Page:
ERICKSEN: How do...from your experience both in Ethiopia and then in Kenya, how do find that missionaries get along with each other?
DORTZBACH: Well, missionaries are people. And we're not saints in the sense that...that we know it all or...or have all the answers. In fact, we rub shoulders pretty closely together and our...our warts come out. And sometimes we rub so hard that we bleed. And that's painful and it's wrong. At the same time, we learn a lot about humility and...and unity in Christ too. And when we allow those open sores to be exposed and to...to deal with them together, I think the potential to grow and learn is there in ways that...that you don't even have here necessarily because you're not so...we're not so involved day-to-day in our ministries together in the [United] States as you are overseas. [plane overhead] You're not so dependent on each other in an alien culture here. So while there's, again, the...the open sores that come, there's also the healing that comes and the.... I think that was really demonstrated to me when...what in my last moments with Anna (when I was kidnaped and Anna was kidnaped) because we had bickered. Anna and I saw things very differently in the hospital. And I was a rookie and I thought I knew it all. And she was a seasoned missionary from another culture. She was Dutch. And right there there was potential for discord. And we had our differences to be sure. But there was an exchange of unparalleled understanding and love when we were taken together. And...and the hand clasp that...that we had as we...as we were beaten and forced to run into the woods, into the wilderness behind our hospital and to hear Anna say so strongly and firmly, "Don't be afraid Debbie. God is with us." The foundation for that was all those Bible [laughs] studies we'd had together, all those talks, even all those disagreements because God was still with us. And I guess all I can say is that God is merciful. And He utilizes all those disagreements and discords and misunderstandings and sin even to...to bring us about, to change us, to melt us and to remake us. If it weren't for Him, I couldn't do it. I wouldn't want to be there. I wouldn't want to face all of that [pauses] crucible of experiences, but because He's there [chair shifts] I know I can and I know He'll utilize and they re...and...and He will change those things in me that need to be changed. So I...I feel while it can be a fiery furnace [laughs], it can also be a...a haven of peace.
ERICKSEN: Does it seem that there are any particular things that missionaries tend to conflict with each other about more than others?
DORTZBACH: I think ideology and lifestyle. It's...[pauses] to be sure, we have the same Lord and the same faith and the same baptism, but we have very different ways of expressing it sometimes. And communication can be a big play in that, you know, listening to each other and how we really communicate to each other. That's true in any church situation too. So it's not just unique to missionaries. But because we're thrown together for such extended periods of time and through...under such stressful situations at times, it's all compounded. But how we...and that's one of the things that Karl and I are trying to work on this term...this home...while we're home on furlough is our communication style and how we naturally express ourselves, how w...and where we need to change in dealing with people who communicate very differently. Another area of concern for me is conflict avoidance because by nature I am a conflict avoider. And...and that's not healthy. I need to know how to face conflict in a...in a biblical way, so that these little [cup knocks] problems do not grow into mountains because I've avoided them. So there are ways I think that missionaries can overcome through awareness, through understanding each other better, through communicating better, through really making clear where we stand and where our ideologies, our strategies are and...and seeking like-minded people. I...I don't think that we're all meant to work side by side in an interwoven way. I think that there are some personalities and some gifts that help us groove and there are others that...that we don't groove as easily with. And to maximize our gifts, I feel that we need to...to find those with whom we work the best. And God can give opportunity for that.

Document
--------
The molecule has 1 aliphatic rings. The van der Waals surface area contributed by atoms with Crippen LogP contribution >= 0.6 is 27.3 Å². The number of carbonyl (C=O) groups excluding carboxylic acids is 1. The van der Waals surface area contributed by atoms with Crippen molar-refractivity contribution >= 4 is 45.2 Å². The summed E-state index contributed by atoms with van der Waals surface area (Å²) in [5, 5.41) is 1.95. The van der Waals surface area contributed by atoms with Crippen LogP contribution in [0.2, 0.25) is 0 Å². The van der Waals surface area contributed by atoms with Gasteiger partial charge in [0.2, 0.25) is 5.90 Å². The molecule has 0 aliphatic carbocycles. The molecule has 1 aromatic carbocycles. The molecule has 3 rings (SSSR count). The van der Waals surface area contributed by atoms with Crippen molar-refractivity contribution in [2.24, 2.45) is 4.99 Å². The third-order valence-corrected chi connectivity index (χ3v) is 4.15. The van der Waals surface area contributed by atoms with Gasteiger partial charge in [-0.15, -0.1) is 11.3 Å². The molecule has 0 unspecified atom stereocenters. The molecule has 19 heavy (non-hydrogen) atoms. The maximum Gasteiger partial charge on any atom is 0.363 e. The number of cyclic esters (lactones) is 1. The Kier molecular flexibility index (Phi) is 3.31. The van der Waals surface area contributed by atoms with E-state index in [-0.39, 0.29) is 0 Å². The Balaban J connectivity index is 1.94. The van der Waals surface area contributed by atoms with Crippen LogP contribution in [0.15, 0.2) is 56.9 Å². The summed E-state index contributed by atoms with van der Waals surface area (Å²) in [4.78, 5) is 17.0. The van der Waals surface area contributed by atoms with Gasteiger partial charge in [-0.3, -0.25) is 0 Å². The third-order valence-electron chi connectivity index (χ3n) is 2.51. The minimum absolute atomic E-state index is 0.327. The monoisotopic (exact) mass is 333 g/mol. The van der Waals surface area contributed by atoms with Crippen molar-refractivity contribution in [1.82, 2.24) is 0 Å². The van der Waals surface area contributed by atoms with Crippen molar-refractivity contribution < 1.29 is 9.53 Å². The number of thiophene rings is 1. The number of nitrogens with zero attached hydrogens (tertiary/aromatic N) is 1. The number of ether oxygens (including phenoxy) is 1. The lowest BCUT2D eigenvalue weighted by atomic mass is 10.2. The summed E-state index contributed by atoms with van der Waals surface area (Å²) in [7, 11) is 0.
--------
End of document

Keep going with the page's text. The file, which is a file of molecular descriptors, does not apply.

ERICKSEN: Did the mission boards provide vehicles for conflicting or ways, I mean as you suggest...
ERICKSEN: ...not putting people together...
ERICKSEN: ...who are destined to clash?
DORTZBACH: To clash. Well, I...traditionally that's not been recognized, at least as I read mission biographies. Th...also, traditionally missionaries have been very fiercely independent. And it's not easy to work with an independent person. So perhaps for a time that was okay, but now where we're wor...we tend to be working in teams or together. I think there's a real need to sort each other out first and to kind of test out styles of living and communication. And slowly I think missions are coming to that awareness. It's been a process for us. And we've made a lot of mistakes in how we came across, even unknowingly, how we threatened people, how we were perceived, what we said, how our experience turned against us with new missionaries, for instance, how insensitive we were because we've already been through it long ago and didn't understand, you know, enough. And I...so I...I believe that the vehicles are there and they're coming through journals, through magazines, through maybe even oral histories such as this, through a variety of ways. Missionaries are more open to recognizing where they fit in and how they can be most productive.